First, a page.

Tuesday, February 16, 2021

News From Home...


The 5th Company had been ordered to head for Euskirchen from Bonn. However, they couldn't go by rail, the Allied Air Forces had bombed the railyards at Euskirchen and for the moment nothing was going into or out of that town by rail. So they would travel by road, at night. There was little point in attempting a move during the daylight hours, even with the bad weather which was typical at this time of year, all it took was a break in that weather and the Allied Jabos would be in the air and killing anything moving on the roads.

"That's the bigger question, Herr Major, do we have enough fuel to move the vehicles we have from here to Euskirchen, that's roughly 35 kilometers. Given the stop and go nature of a convoy on these roads, in this weather, we might not even make it in one night!" Leutnant Manfred Sauer, commanding the 5th Company, was discussing the unit's impending move.

"Manfred, battalion staff is, oddly enough, at full strength, I have to move 154 men and 45 vehicles over those same roads. With your company and Herman Schmitz's company that's another 300 men and close to 80 vehicles. That's a long column, probably close to a kilometer if we march bumper to bumper, which we shouldn't. My quartermaster has the fuel, I'm worried about keeping the sub-units together so that, if we have to, we can go straight into battle at the end of the march." Major Jürgen von Lüttwitz, commanding the 2nd Battalion of the 8th Panzergrenadier Regiment, shook his head as he checked his orders.

Von Lüttwitz continued, "It was easier as infantry, we simply formed up by platoons and marched. Now?" 

"Rougher on the feet though, Sir." Sauer commented.

"True, but you have to admit, the logistics were far simpler."

"At least there are no horses to take care of, I still remember Falaise, the dead and dying horses, their death throes affected me greatly. I can still hear the screams of the men and the horses in my nightmares." Sauer took a deep breath, then said, "Sorry, Sir, I'm not sure where that came from, it's been a long time since then, but in my nightmares, it was yesterday."

"Yes, the horses, they don't understand why we fight wars, they go where they are told and do what we ask of them, for the most part. I too remember seeing the dead teams in the road, along the road, everywhere. It saddened me, so we are relieved of that at least. I'm still not used to commanding a motorized unit, but I have a good staff." von Lüttwitz checked his watch, then said, "Officers' call at 1900, bring your platoon leaders. My staff should have all this sorted out by then, we're supposed to move the day after tomorrow. I think regiment keeps delaying things hoping we can get rail transport to Euskirchen. But between you and me, that's not going to happen."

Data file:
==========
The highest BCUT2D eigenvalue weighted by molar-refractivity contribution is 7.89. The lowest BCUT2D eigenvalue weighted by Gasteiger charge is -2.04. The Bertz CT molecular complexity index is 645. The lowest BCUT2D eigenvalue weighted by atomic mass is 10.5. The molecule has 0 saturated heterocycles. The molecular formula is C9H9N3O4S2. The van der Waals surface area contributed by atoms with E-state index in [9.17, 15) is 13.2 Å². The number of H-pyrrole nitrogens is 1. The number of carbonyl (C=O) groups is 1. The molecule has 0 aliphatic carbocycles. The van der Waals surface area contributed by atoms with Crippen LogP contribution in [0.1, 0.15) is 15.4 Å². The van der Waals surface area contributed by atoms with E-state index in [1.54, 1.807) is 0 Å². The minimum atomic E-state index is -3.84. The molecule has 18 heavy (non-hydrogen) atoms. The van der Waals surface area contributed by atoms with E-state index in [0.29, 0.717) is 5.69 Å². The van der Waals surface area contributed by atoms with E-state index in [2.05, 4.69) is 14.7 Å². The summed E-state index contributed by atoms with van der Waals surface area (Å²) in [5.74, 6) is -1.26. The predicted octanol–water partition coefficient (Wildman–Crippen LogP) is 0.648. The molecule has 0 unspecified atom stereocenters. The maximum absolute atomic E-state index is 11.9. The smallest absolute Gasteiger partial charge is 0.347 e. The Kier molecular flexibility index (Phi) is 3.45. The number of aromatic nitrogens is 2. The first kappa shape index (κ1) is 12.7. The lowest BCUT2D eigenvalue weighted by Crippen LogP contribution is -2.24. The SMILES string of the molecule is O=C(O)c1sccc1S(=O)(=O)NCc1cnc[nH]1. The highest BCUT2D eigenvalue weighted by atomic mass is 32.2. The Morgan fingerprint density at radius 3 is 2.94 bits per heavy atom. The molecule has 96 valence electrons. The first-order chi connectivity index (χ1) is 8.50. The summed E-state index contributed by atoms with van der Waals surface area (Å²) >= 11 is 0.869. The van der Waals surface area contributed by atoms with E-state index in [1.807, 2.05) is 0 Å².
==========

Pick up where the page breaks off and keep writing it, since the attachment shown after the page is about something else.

"Sir, most of my vehicles have a coat of whitewash on them, but I've got the men cutting branches and things to tie on and break up the outline of the vehicles. A white vehicle doesn't stand out in a field of snow, as long as it didn't move. On a muddy road, it will stand out, so..." Sauer shook his head, as an infantryman he could hide in a ditch, or dig a hole, but a vehicle, how does one hide an 8 ton vehicle?

"I know, Manfred, camouflage them as best you can, I want to stick to the roads, if we go across fields, with the snow on the ground the tracks will lead the Jabos right to us. We saw that in the Ardennes, I don't want to repeat that mistake."

"Certainly, Sir, 1900 then." Sauer snapped a salute and headed back to his company. He was not looking forward to this move.

Motorcycles, Kettenkrads, cars, trucks, and multiple halftracks to take the men to Euskirchen and then into battle. At least, Sauer thought, we have twelve anti-aircraft vehicles, each mounting triple 1.5 cm or 2 cm machine guns, the M.G. 151. The smaller version didn't pack as big a punch as the 2 cm guns, but both were useful against air and ground targets.

SdKfz 251/21 Drilling¹ anti-aircraft vehicle.

From what the Spieß had told him, there was even an armor piercing round available for the gun. He'd have to check the ammunition loadouts for them, after all he "owned" six of the beasts. He'd have to ask the commander of his 4th Platoon what the loadout was. He also needed to check the weapons mounted, hopefully the battalion fielded twelve of the same variant, otherwise ammunition supply could be difficult.

Along with the need to provide the various ammunition types for the men's individual weapons, from submachine guns to rifles, there were at least three different calibers of bullet! Fortunately he had an experienced Weapons Sergeant to help him keep track of that.

Being a platoon commander was one thing, but to command a company? Sauer almost wished he was a simple Landser² again, just following orders and bitching about Army life. What Opa might have called the "good old days." He wondered how his old sergeant, Köhler, was faring as a POW. He had written Opa's wife but had yet to hear anything in return. Which worried him.